The Oct 15 cover story for the UK daily newspaper reported that the mine would “open as theme park.” The Daily Star has a circulation of more than 700,000, and is “one of the largest circulation newspapers in the world,” according to Mondo Times.
“I noted the claim that it was an initiative by the Chilean Tourist Board and moved on, surprised that the story had not emerged during my extensive watching of the BBC, Sky News and CNN.” Greenslade explained. He added that Tabloid Watch, however, debunked the story.
Tabloid Watch found that the Star story bears resemblance to a story in a website named The Spoof. Tabloid Watch, which “highlights the inaccurate, exaggerated and untrue stories” published by British tabloids, also noted that the Star’s “exclusive” story devotes only two of 14 paragraphs to the “theme park.”
They read :
“The Chilean Tourist Board now aims to turn the mine site into a money-spinning theme park. They are also set to offer adventure holidays including a trip underground on the rescue capsule that brought the 33 to safety.
“No decision has been made on when it could be opened but a spokesman for Turismo Chile said: “We think many people will be attracted. There is great tourist potential.”
The Spoof has a telling website name but also labels itself “always there with the funniest spoof headlines.” Its “about page” not only identifies the site as “funny satire and parody,” but “one of the leading satire newspapers on the internet. Providing an irreverent and satirical slant to the current big news stories throughout the world, bringing you more funny stories than you can shake sticks at.”
The Spoof’s Oct 13 story “reported” that a Chilean company named Sidney World Entertainment Co. would turn the mining site to a theme park. (iMediaEthics couldn’t find in a Google search any Chilean “Sidney World Entertainment Co.” — that is, outside of the articles referencing the Daily Star fake story.)
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“Members of the public will now be able to ride the Pegasus 2 capsule down to the mine floor and see how the miners lived for the last 70days,” the Spoof story announced.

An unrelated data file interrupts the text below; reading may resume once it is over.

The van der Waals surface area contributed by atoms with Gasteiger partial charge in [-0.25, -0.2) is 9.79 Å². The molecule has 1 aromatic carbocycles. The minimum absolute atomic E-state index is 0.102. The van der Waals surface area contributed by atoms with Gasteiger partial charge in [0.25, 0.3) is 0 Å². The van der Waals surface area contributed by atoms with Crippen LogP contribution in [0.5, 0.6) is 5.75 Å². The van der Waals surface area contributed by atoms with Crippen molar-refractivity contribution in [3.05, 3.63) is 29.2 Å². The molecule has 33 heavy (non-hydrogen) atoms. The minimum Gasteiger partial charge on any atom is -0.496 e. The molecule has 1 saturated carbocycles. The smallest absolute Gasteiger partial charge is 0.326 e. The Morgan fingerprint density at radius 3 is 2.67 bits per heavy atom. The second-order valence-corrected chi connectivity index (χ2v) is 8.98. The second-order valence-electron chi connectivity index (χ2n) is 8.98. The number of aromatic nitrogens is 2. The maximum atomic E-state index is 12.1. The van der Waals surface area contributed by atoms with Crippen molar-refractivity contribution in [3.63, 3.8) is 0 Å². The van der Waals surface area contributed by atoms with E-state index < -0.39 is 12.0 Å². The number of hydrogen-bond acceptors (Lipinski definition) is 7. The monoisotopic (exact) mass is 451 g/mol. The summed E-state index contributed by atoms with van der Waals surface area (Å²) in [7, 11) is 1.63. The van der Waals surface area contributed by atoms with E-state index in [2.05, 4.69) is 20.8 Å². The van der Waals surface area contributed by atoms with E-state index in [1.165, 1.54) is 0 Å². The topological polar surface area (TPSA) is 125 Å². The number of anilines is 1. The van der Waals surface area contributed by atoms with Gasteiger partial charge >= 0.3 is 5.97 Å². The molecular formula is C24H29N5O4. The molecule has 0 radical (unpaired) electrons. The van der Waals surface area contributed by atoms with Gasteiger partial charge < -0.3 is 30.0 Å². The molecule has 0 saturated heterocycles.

The Spoof’s article also satirically wrote that “Already, there is a Chilian Miner Diet book in publication after the 30 miners collectively lost 750kgs in 2 months. To back the proponents of the book a ‘Fat Camp’ is to be set up for obese members of the public who wish to lose enough weight to take a ride down the mine in the Pegasus 2 capsule.”
“Contrary to popular belief, there are no plans to turn the San Jose site where a group of Chilean miners spent 69 days trapped underground into a theme park,” The Daily Mail explained. The New Statesman and Anorak also wrote about The Daily Star’s fake story.
iMediaEthics wrote in late July when the Daily Star apologized and paid damages for its hoax story that Rockstar Games was making a game based on a real-life July shooting rampage in Britain. The Daily Star had reported the game would be called “Grand Theft Auto Rothbury,” a twist on Grand Theft Auto, and had contacted the family member of one of the victims for comment.
At the time, Greenslade noted that the hoax video game story was just “the latest example” of problematic journalism from The Daily Star under Richard Desmond’s ownership, listing a half dozen examples in 2010 of Daily Star errors.
iMediaEthics has written to the Chilean Tourism Board and The Daily Star for comment and will update with any response.